Addicted to Oil: An Historical View

Sun, 2006-02-05 10:55Richard Littlemore
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Addicted to Oil: An Historical View

If you Google the phrase that sounded so explosive in U.S. President George Bush's mouth last week, the first post you will come up with is a Dec. 13, 2001 leader from that venerable defender of the free market, the Economist magazine.

Sadly, while G.W.'s advisers appear finally to have read the Economist's headline, they have not bothered to dip into the text, which warns against the inadequacies of government investment in alternative fuels and recommends instead a carbon tax.”Gradualism,” the Economist said, “is the key to doing this intelligently. The time to start is now.”

Well, the time to start was, in fact, then, but better late than never.

The headline - Addicted to Oil - also made an appearance in the May 29, 2003 edition of the Atlantic magazine, over a piece written by Robert Baer, a former CIA agent in the Middle East. Baer describes the U.S. condition as “a dependence so strong it's almost like a narcotic.”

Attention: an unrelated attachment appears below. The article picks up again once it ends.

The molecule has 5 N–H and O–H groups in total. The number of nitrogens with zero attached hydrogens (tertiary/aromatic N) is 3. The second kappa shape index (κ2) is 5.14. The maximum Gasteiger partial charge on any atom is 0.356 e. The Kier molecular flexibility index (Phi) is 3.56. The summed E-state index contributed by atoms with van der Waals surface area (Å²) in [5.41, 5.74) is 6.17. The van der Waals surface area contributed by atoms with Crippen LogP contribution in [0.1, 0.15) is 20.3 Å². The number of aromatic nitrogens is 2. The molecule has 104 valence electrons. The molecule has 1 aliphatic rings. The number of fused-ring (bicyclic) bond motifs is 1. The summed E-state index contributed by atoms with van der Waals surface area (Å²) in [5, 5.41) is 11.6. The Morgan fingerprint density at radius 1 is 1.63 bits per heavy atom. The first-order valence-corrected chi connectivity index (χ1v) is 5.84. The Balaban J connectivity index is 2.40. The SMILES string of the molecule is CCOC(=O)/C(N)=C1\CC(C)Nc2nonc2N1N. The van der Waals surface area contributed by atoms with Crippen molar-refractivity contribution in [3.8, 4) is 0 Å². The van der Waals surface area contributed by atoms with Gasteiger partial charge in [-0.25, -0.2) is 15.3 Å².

There was a June 17: 2002 post on the activist blog AlterNet, the whole headline from which was “Addicted to Oil: Confronting American's worst habit.”

And there was a Natinal Public Radio series called Addicted to Oil that began airing in April 2005.

It doesn't matter now whether this is a case of great minds thinking alike or an instance in which the U.S. administration can no longer flee from a self-evident truth, it's just good to see the problem front and centre on the public agenda.


Every good magician knows that the key to success is misdirecting the audience. You have to draw everyone’s attention away from your ultimate goal in order to perform the trick. Politics is no different, and one of the greatest misdirections in recent memory has been pulled off by the fossil fuel industry.

While most of the environmental movement was (rightfully) focusing attention on stopping the Keystone XL tar sands export pipeline from crossing over one of the most vital aquifers in the U.S., the dirty energy industry was quietly building a network of...

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